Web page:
Intive Blog

Environment-Centered Design is here, or at least it should be

In times of the pandemic, all of us have already given a thought at how our behavior is, regarding our environment. During the last centuries, we have broken all boundaries in search of our own benefit. The human-centered design used to be seen as a responsible way of creating products and services, but is it really? What’s at risk when we design only focusing on ourselves and forget everything around us?

The next stage: taking a wider view

Human-centered design is useful but it has its limitations. Most of the time, people-centered industries harm the environment. They serve humans, build empathy with people based on their needs, desires and thoughts, but forget about the greater ecosystem that surrounds users.

Our next iteration after human-centered design will be one better fitted for the environment. At this stage, we’ll be taking into account all non-human factors that impact on other living beings or into the planet itself. Now design stops focusing only on humans to start filling the void that’s between us and the rest of the environment.

When we talk about environment-centered design, we are talking about the next Product or Service Development phase, one that shows thoughtful consideration with usability, ecology, and sustainability. It stops having people as the core, to embrace a broader target: living beings. What can we do to take design to this higher level? These are just some ideas:

Design for non-humans

  • Design for humans but also for non-humans, for every creature and specie, even when they are not participating in the buying process. The same way you design to anticipate human needs, in this case, you’ll have to do it for anticipating our planet needs. For example,
    • How can the product or service you’re developing help a non-human, let’s say an animal, a plant, or even a natural resource?
    • Which non-humans participants can you find involved or affected? Consider lakes and rivers, wildlife or trees as if they were stakeholders.
    • How can you design get closer to natural design, this means, an organic design inspired in nature?

Evaluate the impact

  • Do some research to evaluate the impact of your development on all environmental threats, to see how you can adapt your product to be less nocive. Your mindset should be wider, always considering:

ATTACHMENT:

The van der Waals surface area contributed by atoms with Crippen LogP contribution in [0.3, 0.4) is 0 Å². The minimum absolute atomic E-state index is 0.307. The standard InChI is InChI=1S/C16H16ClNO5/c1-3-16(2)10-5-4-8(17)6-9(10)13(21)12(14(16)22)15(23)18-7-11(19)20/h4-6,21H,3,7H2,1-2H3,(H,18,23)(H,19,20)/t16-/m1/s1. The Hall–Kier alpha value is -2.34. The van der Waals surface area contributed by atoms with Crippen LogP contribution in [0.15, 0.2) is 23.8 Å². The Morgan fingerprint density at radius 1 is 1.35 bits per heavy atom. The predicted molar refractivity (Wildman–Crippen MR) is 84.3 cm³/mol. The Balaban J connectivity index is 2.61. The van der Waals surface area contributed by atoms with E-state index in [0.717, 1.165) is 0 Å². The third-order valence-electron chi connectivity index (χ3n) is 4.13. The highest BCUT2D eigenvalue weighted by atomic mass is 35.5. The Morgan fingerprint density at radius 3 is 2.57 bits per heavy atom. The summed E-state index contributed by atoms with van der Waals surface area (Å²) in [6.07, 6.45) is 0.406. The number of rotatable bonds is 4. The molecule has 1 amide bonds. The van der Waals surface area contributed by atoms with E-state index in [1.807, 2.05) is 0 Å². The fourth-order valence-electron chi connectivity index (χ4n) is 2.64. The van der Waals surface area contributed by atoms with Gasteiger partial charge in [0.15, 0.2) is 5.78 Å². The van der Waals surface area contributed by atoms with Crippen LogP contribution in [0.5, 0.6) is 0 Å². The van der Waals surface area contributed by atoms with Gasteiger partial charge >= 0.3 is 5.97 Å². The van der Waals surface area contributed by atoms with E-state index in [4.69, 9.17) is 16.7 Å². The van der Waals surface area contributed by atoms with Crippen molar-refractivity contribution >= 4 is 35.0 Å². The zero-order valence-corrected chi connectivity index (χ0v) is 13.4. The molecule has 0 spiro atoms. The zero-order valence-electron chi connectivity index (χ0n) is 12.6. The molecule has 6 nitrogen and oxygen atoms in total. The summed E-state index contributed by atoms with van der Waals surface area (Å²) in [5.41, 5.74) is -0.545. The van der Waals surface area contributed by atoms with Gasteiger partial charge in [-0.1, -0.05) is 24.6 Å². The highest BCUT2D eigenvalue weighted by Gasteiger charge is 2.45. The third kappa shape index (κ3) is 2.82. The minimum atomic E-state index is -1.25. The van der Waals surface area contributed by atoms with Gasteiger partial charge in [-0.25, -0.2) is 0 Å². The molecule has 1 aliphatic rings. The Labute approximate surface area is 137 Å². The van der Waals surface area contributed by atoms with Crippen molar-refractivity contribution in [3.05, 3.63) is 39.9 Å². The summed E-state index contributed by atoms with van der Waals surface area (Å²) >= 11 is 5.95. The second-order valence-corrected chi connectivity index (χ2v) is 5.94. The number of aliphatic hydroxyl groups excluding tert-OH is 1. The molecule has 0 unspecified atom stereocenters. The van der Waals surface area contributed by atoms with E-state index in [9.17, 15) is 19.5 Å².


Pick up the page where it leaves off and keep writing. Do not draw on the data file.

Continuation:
• Climate change
    • Biodiversity loss
    • Environmental pollution

Everything you can do, not only to avoid doing more harm but also to mitigate these three damages human has been provoking for centuries, will be setting you on an environment-centered design framework.

Choose the right tools

  • Evaluate the tools you’re using for development in the same way. Choose sustainable tools according to your beliefs:
    • How responsible are these tools with the environment?
    • Were they designed with a human focus or with a more holistic one?

Creating an environment-centered design framework

Environment-centered design is an Active Design. It activates behavioral change in individuals and organizations, promoting human care and respect for the environment. It’s time for you to co-create with others, to measure your carbon footprint, to set environment-centered resolutions for the time to come after this pandemic.

Your new environment-centered design framework will not only involve your product and its development, but also manufacturers, businesses, governments and people in general. Its last pursuit will be to produce a real change on everyone, it will be our ultimate framework to create value for everyone and everything, designing with consciousness and empathy with the world.

Paula Becchetti

Paula is the editor of intive’s blog. She holds a degree in Audiovisual Communication from Universidad Nacional de San Martín (UNSAM) and is a Content Manager specialized in blogs, web content, email marketing and social media. Her extensive experience in the software industry makes her very valuable when it comes to translate technical content into a colloquial language. According to her own words: “I connect with the world through technology, but also through everything that breathes, sport, music and my travels.”

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